7. Bracchia. I have seen in numerous outlets plant starts of broccoli, kale, cabbage, Brussel sprouts, kohlrabi, cauliflower, turnips, parsnips and bok choy. This week is the most ideal time to plant this frost-resistant vegetable family for an early harvest. Then plant again in June.

8. Mediterranean herbs. Let’s round off the edibles with these hardy, very drought tolerant, rocky soil loving, pungent, culinary, easy to grow, cool tolerant plants.

Buy now and plant lavender, rosemary, Russian sage, thyme and oregano. These plants look marvelous and taste even better.

9. Columbine/delphinium/lupine. The terrific trio, as I like to call them. All three are indigenous to our Peninsula and so are perfect for your yard. These extremely hardy plants will bloom year after year from April through June and are everywhere.

10. Creeping flax, rock cress, perennial alyssum. Another trifecta when it comes to creeping over the rock wall, hanging perennials.

Again, these three are available in greenhouses and nurseries now, ready and able to be planted, and will give you a beautiful terraced floribunda look.

11. Sedums. A grouping of plants more than 2,700 strong that creep, trail, spread, hang, grow upright and both bloom and have seasonal foliage color. Extremely drought tolerant and heat resistance — think gravel and rock areas.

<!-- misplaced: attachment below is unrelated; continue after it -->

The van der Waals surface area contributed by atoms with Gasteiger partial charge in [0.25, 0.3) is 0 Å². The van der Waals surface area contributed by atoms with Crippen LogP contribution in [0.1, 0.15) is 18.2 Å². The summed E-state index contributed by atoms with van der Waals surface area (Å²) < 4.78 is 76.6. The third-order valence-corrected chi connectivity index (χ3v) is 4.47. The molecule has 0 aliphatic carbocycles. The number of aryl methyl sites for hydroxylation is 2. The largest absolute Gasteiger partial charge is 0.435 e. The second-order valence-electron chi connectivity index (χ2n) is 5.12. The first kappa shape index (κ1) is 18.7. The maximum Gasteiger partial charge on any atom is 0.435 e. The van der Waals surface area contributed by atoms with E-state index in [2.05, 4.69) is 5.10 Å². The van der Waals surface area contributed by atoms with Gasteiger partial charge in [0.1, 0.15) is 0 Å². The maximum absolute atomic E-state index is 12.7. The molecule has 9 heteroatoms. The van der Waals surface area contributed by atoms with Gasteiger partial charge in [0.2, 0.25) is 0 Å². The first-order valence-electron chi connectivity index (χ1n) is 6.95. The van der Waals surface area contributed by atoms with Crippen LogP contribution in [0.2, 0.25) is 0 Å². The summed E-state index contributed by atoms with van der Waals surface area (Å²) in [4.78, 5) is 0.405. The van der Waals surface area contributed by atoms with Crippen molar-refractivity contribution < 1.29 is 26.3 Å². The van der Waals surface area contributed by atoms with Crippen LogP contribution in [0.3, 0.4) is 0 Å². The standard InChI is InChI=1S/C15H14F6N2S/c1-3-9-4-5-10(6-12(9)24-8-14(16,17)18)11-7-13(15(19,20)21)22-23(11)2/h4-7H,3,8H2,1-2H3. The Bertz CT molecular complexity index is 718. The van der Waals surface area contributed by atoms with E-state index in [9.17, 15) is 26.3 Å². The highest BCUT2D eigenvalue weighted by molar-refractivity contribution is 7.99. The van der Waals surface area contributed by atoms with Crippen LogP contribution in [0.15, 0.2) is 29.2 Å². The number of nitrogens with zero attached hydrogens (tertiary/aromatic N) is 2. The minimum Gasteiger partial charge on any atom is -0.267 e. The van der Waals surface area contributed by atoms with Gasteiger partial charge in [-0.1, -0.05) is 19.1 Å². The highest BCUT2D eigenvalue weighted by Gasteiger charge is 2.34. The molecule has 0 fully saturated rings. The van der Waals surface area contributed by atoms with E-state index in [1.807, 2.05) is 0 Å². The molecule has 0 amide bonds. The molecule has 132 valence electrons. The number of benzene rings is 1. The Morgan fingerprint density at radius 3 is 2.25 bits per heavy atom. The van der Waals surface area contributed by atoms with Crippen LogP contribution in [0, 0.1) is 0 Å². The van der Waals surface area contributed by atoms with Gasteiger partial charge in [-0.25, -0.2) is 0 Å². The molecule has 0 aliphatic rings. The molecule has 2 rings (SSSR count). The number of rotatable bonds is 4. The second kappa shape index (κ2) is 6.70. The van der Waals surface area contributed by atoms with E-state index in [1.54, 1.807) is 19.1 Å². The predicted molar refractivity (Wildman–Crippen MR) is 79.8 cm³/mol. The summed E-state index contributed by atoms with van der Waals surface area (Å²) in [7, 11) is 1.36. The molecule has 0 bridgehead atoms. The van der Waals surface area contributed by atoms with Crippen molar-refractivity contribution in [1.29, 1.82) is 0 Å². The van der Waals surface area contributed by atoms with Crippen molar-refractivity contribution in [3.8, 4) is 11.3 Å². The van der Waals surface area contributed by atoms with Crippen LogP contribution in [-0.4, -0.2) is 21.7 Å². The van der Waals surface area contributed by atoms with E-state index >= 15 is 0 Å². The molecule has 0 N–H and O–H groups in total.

12. Erysimum. Here is a new plant I have been playing with, and for a perennial, it has a very impressive year-long bloom capability on the Peninsula. Nice, colorful flowers on upright flower stalks, erysimum is an attention-getter with interesting foliage.

13. Rhododendrons and azaleas. Let us finish with a woody ornamental that is also native to the Peninsula. Rhodies and azaleas are such beautiful plants — great for acidic areas by evergreens or in mulch beds. They bloom from January through August, depending on the variety. So buy several, one for each month, and plant right now. Vendors are flush in these items.

Have fun shopping, happy Easter and … stay well all!


Andrew May is a freelance writer and ornamental horticulturist who dreams of having Clallam and Jefferson counties nationally recognized as “Flower Peninsula USA.” Send him questions c/o Peninsula Daily News, P.O. Box 1330, Port Angeles, WA 98362, or email news@peninsuladailynews.com (subject line: Andrew May).